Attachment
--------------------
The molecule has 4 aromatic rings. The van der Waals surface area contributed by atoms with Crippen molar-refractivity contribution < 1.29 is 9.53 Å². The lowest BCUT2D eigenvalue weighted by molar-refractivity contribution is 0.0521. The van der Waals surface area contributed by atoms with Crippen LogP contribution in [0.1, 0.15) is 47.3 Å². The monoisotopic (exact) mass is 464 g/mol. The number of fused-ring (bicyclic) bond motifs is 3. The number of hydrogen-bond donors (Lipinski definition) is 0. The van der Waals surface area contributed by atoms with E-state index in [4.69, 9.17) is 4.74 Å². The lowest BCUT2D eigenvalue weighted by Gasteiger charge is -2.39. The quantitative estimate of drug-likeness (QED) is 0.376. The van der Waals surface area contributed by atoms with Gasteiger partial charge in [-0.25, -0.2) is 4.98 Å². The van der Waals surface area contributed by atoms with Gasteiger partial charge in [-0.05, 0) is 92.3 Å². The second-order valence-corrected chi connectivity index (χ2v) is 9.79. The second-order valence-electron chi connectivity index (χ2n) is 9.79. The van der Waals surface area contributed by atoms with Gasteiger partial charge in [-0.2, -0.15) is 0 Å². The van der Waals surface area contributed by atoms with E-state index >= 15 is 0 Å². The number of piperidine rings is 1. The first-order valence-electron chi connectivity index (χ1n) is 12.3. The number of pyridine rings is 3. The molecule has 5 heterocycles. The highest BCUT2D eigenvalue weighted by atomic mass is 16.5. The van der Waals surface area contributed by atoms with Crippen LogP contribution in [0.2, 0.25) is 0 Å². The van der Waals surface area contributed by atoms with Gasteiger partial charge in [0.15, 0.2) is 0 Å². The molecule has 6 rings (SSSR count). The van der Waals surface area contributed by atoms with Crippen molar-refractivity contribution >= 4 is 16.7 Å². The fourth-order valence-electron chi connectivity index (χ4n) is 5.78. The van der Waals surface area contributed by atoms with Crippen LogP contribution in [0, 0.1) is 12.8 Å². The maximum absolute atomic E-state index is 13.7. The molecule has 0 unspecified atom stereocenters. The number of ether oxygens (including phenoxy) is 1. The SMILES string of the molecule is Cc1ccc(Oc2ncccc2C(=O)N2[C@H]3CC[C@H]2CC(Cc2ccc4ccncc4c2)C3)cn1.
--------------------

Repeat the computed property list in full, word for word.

The molecule has 4 aromatic rings. The van der Waals surface area contributed by atoms with Crippen molar-refractivity contribution < 1.29 is 9.53 Å². The lowest BCUT2D eigenvalue weighted by molar-refractivity contribution is 0.0521. The van der Waals surface area contributed by atoms with Crippen LogP contribution in [0.1, 0.15) is 47.3 Å². The monoisotopic (exact) mass is 464 g/mol. The number of fused-ring (bicyclic) bond motifs is 3. The number of hydrogen-bond donors (Lipinski definition) is 0. The van der Waals surface area contributed by atoms with E-state index in [4.69, 9.17) is 4.74 Å². The lowest BCUT2D eigenvalue weighted by Gasteiger charge is -2.39. The quantitative estimate of drug-likeness (QED) is 0.376. The van der Waals surface area contributed by atoms with Gasteiger partial charge in [-0.25, -0.2) is 4.98 Å². The van der Waals surface area contributed by atoms with Gasteiger partial charge in [-0.05, 0) is 92.3 Å². The second-order valence-corrected chi connectivity index (χ2v) is 9.79. The second-order valence-electron chi connectivity index (χ2n) is 9.79. The van der Waals surface area contributed by atoms with Gasteiger partial charge in [-0.2, -0.15) is 0 Å². The van der Waals surface area contributed by atoms with E-state index >= 15 is 0 Å². The number of piperidine rings is 1. The first-order valence-electron chi connectivity index (χ1n) is 12.3. The number of pyridine rings is 3. The molecule has 5 heterocycles. The highest BCUT2D eigenvalue weighted by atomic mass is 16.5. The van der Waals surface area contributed by atoms with Crippen LogP contribution in [0.2, 0.25) is 0 Å². The van der Waals surface area contributed by atoms with Gasteiger partial charge in [0.15, 0.2) is 0 Å². The molecule has 6 rings (SSSR count). The van der Waals surface area contributed by atoms with Crippen molar-refractivity contribution >= 4 is 16.7 Å². The fourth-order valence-electron chi connectivity index (χ4n) is 5.78. The van der Waals surface area contributed by atoms with Crippen LogP contribution in [0, 0.1) is 12.8 Å². The maximum absolute atomic E-state index is 13.7. The molecule has 0 unspecified atom stereocenters. The number of ether oxygens (including phenoxy) is 1. The SMILES string of the molecule is Cc1ccc(Oc2ncccc2C(=O)N2[C@H]3CC[C@H]2CC(Cc2ccc4ccncc4c2)C3)cn1.